You are using an older browser version. Please use a supported version for the best MSN experience.

Report: Cavs close to a DeAndre Jordan trade but opted for Lakers package

Dunk Wire logo Dunk Wire 2/9/2018 Erik García Gundersen
UP NEXT
UP NEXT

Before the Cleveland Cavaliers opted to trade Isaiah Thomas, Channing Frye and a first round pick to the Los Angeles Lakers, they were in serious trade discussions with the Los Angeles Clippers for DeAndre Jordan.

Jordan would have added a necessary element of rim protection that the Cavs currently lack. But the cost of getting him likely would have been much higher and also, according to ESPN's Brian Windhorst, more complicated.

"There were people in the league who thought there was traction towards the Cavs making a deal with the Clippers yesterday morning," said Brian Windhorst on The Lowe Post (h/t Real GM). "The reason people thought that was because there were other teams who were engaged in trade talks with pieces that would have spun off from that trade.

"So it got to the point where the Cavs and Clippers felt like they were close enough to some sort of agreement with each other that they could begin looking to bring in third teams and that's why I know about it.

"The Cavs and Clippers got some distance down the road with DeAndre Jordan. At a certain point, the Cavs elected not to make the deal with the Clippers and instead made the deal with the Lakers. Maybe that was for a hundred different reasons we'll never know. Maybe it was because in addition to negotiating with the Clippers, they had to negotiate with DeAndre Jordan, because he has a contract situation and if he was traded, he would have wanted to get an extension alongside of it."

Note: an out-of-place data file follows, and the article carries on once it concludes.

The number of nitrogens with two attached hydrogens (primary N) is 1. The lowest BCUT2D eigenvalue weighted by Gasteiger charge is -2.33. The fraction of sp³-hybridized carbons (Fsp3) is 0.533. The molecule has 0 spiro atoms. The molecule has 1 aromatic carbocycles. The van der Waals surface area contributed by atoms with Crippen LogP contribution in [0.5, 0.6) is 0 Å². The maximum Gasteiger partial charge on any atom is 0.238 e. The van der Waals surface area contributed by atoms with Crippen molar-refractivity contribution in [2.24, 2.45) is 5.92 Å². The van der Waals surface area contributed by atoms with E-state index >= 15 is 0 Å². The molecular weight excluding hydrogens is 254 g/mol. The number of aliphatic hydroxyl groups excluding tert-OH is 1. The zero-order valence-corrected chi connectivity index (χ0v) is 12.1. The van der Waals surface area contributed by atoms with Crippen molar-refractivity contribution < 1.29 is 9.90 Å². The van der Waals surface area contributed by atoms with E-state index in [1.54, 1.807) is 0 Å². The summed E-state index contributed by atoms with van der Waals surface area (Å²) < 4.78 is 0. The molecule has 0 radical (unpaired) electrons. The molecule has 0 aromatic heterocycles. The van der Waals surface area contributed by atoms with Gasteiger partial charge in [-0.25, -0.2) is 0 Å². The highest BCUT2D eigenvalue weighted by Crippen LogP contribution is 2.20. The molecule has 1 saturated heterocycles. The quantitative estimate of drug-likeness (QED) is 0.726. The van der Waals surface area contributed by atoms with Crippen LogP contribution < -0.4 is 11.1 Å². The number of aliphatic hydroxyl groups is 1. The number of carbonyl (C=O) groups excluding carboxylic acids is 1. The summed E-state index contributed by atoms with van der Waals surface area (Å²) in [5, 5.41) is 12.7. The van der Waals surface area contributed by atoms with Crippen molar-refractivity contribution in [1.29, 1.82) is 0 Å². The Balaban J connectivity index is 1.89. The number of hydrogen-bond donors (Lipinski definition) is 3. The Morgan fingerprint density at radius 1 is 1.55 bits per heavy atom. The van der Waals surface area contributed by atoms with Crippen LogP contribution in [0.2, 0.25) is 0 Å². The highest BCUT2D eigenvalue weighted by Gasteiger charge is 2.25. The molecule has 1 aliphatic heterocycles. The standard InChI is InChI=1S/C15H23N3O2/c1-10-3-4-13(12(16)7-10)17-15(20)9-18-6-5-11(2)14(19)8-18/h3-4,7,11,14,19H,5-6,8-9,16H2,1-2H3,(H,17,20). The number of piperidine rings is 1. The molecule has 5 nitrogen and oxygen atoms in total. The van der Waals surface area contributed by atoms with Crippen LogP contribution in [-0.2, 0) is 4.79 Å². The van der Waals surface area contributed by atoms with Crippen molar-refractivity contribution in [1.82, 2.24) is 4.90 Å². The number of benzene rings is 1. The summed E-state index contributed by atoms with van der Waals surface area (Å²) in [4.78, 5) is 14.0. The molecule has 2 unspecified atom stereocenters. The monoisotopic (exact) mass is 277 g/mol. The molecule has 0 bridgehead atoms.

So, Jordan would have wanted to sign an extension had he gotten traded to the Cavs which would have made things more complicated. Jordan is about to turn 30 years old and he relies heavily on athleticism. While it would have certainly helped the Cavs get through the Eastern Conference playoffs, he likely would not have played much against the Warriors if the Cavs can meet them in the Finals again.

He also isn't the type of player they'd likely want to build around in the event this latest experiment fails to retain the services of LeBron James. He isn't a shot creator, he's not a particularly good passer and he also can't play late in games due to the fact teams will intentionally foul him down the stretch.

Instead, the Cavs decided to go with the package the Lakers got them that also helped set up the Lakers for a run at LeBron this summer by giving them the ability to clear space for two max contracts. But due to several factors, it was evidently the right move for the Cavs in their present and future.

Acquiring Larry Nance Jr. and Jordan Clarkson, while not at all on the same level of Jordan, gives them younger players who will likely continue to improve. They have positional versatility and athleticism to stay on the court against teams the Cavs will need to beat in the playoffs like Boston and Toronto.

It was one of several moves the Cavs made on Thursday and perhaps that time of variety is what they needed rather than attaching themselves to a player with a bigger name. It seems like they learned their lesson from the failure of the Kyrie Irving trade and instead chose to build youthfully and sustainably now and in the future.

MORE:

A look at the top buyout candidates in the NBA

Watch Team USA enter the Olympics opening ceremony to 'Gangnam Style'

2018 NFL mock draft: Full 7-round projections

2018 Patriots Mock Draft: Belichick lands dream QB

10 reasons to watch UFC 221, with an interim title, 'can't miss' debut

Related slideshow: Best of the 2017-18 NBA season (Provided by photo services) 

AdChoices
AdChoices

More from Dunk Wire

image beaconimage beaconimage beacon